Season off to a promising start for Australian grain producers


The release of the Australian Export Grains Innovation Centre’s first seasonal update videos for 2022 indicate a positive start for growers in most major grain producing regions throughout Australia.


This optimistic outlook for above average yields is supported by planting into stored soil moisture after more than two years of La Nina.


AEGIC’s monthly videos feature grain producers from across the nation speaking about the progress of their production programs during the growing season, and come with subtitles in eight languages.


The videos are made by AEGIC in collaboration with organisations from across the Australian grains supply chain, including support from GPA, to provide insights for export customers and grain buyers.


Western region

According to the July AEGIC update, a larger than usual area has been planted to crops in Western Australia this year.


Growers have finished sowing their crops and are now hoping for more rain to make the most of this season’s potential.


Soil moisture is variable across Western Australia and farmers will be hoping for regular rainfall throughout winter.


The three month rainfall outlook is a mixed bag at this stage, with northern and south-western areas most likely to receive above average rain.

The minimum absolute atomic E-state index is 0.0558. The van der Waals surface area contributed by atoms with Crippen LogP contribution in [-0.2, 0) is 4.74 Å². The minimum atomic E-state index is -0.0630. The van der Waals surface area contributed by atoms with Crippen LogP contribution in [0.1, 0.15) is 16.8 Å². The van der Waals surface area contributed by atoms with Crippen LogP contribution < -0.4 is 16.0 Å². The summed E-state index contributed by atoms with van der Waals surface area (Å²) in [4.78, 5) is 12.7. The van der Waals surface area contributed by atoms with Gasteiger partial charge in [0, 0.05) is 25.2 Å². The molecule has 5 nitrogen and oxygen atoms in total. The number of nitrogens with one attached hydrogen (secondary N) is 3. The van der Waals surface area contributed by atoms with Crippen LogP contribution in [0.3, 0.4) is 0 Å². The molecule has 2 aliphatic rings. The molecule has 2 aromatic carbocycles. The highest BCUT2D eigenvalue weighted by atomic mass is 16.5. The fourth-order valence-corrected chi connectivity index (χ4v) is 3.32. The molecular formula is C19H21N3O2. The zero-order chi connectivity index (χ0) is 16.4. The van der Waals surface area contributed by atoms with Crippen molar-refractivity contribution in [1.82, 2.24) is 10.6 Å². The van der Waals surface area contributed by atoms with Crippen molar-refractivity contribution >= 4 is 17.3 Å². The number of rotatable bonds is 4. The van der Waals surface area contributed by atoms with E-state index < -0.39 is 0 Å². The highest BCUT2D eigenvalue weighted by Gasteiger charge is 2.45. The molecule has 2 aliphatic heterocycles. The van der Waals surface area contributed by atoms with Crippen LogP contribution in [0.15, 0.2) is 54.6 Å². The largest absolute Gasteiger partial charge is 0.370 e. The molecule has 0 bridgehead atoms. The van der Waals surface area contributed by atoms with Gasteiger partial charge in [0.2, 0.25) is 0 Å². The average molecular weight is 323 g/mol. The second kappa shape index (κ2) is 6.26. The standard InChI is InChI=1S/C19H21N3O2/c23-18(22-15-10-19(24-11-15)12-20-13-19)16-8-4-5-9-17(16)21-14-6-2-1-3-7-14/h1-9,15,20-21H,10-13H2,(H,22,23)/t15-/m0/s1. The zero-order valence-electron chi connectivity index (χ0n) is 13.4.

Crops in some areas are further advanced than usual for this time of year, and canola and lupin crops are starting to flower in the Geraldton Zone.


Southern region

The outlook in South Australia is promising and growers are feeling optimistic about the year ahead.


Soil moisture is above average in the western growing areas, while farmers in the east will be hoping for more rain.

The three month outlook shows a good chance of higher than average rainfall across most of the state.


Victorian growers have had a great start to the season and are feeling positive about the season ahead.


The rainfall outlook for the next three months shows a high chance of exceeding median rainfall.


Northern region

Soil moisture levels are higher than average, thanks to widespread rain across Queensland and New South Wales.


But heavy rain in late autumn has caused waterlogging issues, making it difficult for farmers to get onto paddocks to finish sowing.


The rainfall outlook for the next three months shows a high chance of exceeding median rainfall.